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RENO, Texas — The first time the earth shook their home, David and Meredith Hull thought it was a propane tank exploding outside, an odd but rare phenomenon.
Then it happened again. And again and again — more than 30 earthquakes since early November. One tremor tossed David Hull against the refrigerator and Meredith atop the stove.
"It felt like something was under the house literally lifting it up and slamming it back down on its foundation," said David Hull, 60, a retired sheriff's deputy. "The whole house was shaking."
The Hulls are one of dozens of families here and in nearby Azle, about 17 miles northwest of Fort Worth, who say they've been hit with a rash of earthquakes since November. Residents and city leaders point to area oil and gas disposal wells as likely culprits.
originally posted by: OrphanApology
a reply to: liejunkie01
Not really much evidence at this point.
Either way, the earthquakes have been relatively small. The business that fracking has created is in my opinion, worth the risk. It has given good paying jobs to many blue collar working men.
originally posted by: Texcin
If fracking causes earthquakes then why no earthquakes in North Dakota where their fracking like crazy?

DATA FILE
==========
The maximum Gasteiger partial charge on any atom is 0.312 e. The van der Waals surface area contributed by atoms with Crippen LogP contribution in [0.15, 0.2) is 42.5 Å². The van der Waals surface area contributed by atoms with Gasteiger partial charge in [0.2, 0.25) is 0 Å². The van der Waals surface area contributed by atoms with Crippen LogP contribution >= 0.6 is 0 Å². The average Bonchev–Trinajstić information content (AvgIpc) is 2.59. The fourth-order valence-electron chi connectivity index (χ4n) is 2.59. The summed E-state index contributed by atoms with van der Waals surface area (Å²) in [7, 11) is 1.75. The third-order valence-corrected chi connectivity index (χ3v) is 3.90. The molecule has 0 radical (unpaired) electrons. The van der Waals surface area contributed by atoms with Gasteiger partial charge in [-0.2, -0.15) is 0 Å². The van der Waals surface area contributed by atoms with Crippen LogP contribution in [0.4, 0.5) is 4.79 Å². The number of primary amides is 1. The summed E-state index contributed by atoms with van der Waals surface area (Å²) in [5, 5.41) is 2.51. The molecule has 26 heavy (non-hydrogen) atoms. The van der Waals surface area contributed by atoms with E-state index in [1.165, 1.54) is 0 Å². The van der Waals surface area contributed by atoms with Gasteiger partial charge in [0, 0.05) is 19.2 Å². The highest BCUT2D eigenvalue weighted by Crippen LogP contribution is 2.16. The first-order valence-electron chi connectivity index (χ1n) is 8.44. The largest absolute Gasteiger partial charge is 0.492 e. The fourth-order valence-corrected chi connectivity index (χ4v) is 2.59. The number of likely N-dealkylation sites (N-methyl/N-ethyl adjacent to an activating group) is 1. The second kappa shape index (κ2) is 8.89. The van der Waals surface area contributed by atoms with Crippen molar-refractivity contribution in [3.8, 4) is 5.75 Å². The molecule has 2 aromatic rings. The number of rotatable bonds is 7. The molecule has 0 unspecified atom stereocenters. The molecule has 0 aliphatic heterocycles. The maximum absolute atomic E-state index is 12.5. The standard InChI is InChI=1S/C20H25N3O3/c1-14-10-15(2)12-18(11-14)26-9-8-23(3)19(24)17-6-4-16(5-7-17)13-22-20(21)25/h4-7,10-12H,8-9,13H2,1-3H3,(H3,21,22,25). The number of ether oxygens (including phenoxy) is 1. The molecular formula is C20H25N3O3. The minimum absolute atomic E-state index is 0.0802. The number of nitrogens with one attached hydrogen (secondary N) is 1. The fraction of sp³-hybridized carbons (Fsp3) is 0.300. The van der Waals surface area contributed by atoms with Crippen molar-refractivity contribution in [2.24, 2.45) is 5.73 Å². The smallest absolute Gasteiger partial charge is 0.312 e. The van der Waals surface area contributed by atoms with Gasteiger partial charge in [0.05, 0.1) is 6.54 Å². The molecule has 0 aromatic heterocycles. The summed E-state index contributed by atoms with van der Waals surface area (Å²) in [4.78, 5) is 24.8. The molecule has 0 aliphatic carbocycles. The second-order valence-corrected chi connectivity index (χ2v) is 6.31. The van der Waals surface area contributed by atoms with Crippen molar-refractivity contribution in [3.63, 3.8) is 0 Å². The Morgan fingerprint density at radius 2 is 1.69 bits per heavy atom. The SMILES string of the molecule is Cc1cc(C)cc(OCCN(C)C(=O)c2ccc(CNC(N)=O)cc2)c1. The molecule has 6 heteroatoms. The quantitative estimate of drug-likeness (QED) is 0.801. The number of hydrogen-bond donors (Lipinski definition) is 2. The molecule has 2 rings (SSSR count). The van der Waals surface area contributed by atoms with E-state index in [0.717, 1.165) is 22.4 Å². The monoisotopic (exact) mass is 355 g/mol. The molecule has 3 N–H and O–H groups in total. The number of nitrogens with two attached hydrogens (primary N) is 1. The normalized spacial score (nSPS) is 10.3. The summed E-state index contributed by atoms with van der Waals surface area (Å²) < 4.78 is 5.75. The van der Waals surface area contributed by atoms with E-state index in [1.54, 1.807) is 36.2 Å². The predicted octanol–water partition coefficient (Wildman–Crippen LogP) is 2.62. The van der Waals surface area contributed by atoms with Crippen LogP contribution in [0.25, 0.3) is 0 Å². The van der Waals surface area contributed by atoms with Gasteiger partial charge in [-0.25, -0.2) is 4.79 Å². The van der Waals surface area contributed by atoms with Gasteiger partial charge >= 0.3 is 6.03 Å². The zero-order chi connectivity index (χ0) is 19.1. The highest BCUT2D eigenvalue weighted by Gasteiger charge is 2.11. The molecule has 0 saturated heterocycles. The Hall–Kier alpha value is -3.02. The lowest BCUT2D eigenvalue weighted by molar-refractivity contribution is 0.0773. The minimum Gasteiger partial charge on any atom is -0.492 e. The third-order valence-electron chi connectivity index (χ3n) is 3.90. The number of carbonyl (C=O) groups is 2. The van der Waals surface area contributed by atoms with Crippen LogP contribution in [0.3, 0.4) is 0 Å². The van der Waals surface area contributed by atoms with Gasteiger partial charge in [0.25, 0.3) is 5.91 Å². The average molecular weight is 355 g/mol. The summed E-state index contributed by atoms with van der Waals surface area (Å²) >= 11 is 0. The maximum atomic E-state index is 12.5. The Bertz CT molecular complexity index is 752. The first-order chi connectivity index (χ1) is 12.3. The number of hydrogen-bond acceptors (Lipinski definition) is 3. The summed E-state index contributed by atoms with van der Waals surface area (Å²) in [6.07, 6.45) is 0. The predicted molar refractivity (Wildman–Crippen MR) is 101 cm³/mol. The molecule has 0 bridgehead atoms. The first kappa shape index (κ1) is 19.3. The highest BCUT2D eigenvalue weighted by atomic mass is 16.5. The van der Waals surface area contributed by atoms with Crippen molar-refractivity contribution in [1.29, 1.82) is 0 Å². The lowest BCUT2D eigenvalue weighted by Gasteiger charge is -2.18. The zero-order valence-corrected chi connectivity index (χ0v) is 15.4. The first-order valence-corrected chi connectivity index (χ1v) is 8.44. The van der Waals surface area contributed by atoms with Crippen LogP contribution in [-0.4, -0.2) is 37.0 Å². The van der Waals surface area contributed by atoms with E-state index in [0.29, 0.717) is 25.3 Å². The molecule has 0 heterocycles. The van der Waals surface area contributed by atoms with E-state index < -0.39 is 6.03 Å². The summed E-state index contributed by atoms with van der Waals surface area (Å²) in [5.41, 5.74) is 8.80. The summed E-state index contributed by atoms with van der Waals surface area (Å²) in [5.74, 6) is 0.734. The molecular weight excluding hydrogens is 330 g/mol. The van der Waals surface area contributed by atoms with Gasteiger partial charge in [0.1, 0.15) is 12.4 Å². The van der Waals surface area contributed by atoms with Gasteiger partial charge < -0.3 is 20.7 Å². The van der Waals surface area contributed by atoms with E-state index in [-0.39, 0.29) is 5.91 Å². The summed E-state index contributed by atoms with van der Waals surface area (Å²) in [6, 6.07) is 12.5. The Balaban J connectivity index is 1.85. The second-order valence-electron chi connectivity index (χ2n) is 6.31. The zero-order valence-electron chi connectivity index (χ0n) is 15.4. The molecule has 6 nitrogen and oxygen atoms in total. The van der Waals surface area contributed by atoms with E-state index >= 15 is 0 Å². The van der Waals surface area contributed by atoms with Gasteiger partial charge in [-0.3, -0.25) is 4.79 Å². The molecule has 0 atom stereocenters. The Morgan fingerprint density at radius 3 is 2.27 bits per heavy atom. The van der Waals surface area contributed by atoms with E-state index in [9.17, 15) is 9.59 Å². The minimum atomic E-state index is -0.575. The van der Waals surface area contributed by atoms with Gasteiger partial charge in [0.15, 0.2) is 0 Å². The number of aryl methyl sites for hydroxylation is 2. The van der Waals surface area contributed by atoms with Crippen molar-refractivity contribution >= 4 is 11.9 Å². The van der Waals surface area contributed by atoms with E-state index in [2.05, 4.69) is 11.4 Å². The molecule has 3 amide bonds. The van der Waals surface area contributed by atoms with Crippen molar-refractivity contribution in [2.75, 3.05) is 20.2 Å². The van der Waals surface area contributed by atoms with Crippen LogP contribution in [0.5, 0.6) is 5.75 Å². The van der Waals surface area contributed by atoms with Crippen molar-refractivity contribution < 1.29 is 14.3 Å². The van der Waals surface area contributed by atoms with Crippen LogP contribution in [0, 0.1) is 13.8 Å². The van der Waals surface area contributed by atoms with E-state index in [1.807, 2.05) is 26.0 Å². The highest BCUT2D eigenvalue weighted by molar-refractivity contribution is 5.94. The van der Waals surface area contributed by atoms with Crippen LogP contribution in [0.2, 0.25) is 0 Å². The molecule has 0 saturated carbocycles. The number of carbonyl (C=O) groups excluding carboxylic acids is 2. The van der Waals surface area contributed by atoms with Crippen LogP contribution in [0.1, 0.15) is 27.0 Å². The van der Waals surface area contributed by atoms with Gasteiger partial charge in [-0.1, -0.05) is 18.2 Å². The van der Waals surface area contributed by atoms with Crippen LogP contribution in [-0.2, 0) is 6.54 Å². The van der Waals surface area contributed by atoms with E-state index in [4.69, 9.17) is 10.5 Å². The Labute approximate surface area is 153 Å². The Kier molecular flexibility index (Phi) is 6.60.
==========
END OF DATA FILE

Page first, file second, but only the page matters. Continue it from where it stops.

The results of research by the U.S. Geological Survey released last year essentially concluded that a sharp rise in seismic activity in the middle of the U.S. was the result of injecting water into deep underground wells. There is also growing concern that gas-drilling in the Netherlands has led to some recent earthquakes.
A spate of earthquakes across the middle of the U.S. is “almost certainly” man-made, and may be caused by wastewater from oil or gas drilling injected into the ground, U.S. government scientists said in a study.
Researchers from the U.S. Geological Survey said that for the three decades until 2000, seismic events in the nation’s midsection averaged 21 a year. They jumped to 50 in 2009, 87 in 2010 and 134 in 2011.
Those statistics, included in the abstract of a research paper to be discussed at the Seismological Society of America conference next week in San Diego, will add pressure on an energy industry already confronting more regulation of the process of hydraulic fracturing.
“Our scientists cite a series of examples for which an uptick in seismic activity is observed in areas where the disposal of wastewater through deep-well injection increased significantly,” David Hayes, the deputy secretary of the U.S. Department of Interior, said in a blog post yesterday, describing research by scientists at the U.S. Geological Survey.
The earthquakes were “fairly small,” and rarely caused damage, Hayes said.
He said not all wastewater disposal wells induce earthquakes, and there is no way of knowing if a disposal well will cause a temblor.